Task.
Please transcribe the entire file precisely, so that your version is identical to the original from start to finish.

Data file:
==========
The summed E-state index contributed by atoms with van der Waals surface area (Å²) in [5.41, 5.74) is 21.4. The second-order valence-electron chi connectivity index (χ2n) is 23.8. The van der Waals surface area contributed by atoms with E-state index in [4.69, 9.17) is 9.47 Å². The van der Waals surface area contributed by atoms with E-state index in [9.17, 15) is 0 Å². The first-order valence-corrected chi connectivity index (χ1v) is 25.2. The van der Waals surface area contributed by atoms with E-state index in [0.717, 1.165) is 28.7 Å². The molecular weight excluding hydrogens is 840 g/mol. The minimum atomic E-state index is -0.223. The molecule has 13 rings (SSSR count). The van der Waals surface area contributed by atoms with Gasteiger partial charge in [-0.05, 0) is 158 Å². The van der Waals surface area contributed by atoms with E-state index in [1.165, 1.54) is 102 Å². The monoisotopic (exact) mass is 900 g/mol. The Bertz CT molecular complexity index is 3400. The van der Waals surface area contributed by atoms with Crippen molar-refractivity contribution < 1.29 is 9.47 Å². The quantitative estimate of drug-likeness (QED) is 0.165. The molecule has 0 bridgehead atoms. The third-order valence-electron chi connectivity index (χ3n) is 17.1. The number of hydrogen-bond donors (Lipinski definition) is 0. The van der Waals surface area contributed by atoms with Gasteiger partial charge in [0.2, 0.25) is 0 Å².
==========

The summed E-state index contributed by atoms with van der Waals surface area (Å²) in [5.41, 5.74) is 21.4. The second-order valence-electron chi connectivity index (χ2n) is 23.8. The van der Waals surface area contributed by atoms with E-state index in [4.69, 9.17) is 9.47 Å². The van der Waals surface area contributed by atoms with E-state index in [9.17, 15) is 0 Å². The first-order valence-corrected chi connectivity index (χ1v) is 25.2. The van der Waals surface area contributed by atoms with E-state index in [0.717, 1.165) is 28.7 Å². The molecular weight excluding hydrogens is 840 g/mol. The minimum atomic E-state index is -0.223. The molecule has 13 rings (SSSR count). The van der Waals surface area contributed by atoms with Gasteiger partial charge in [-0.05, 0) is 158 Å². The van der Waals surface area contributed by atoms with E-state index in [1.165, 1.54) is 102 Å². The monoisotopic (exact) mass is 900 g/mol. The Bertz CT molecular complexity index is 3400. The van der Waals surface area contributed by atoms with Crippen molar-refractivity contribution < 1.29 is 9.47 Å². The quantitative estimate of drug-likeness (QED) is 0.165. The molecule has 0 bridgehead atoms. The third-order valence-electron chi connectivity index (χ3n) is 17.1. The number of hydrogen-bond donors (Lipinski definition) is 0. The van der Waals surface area contributed by atoms with Gasteiger partial charge in [0.2, 0.25) is 0 Å².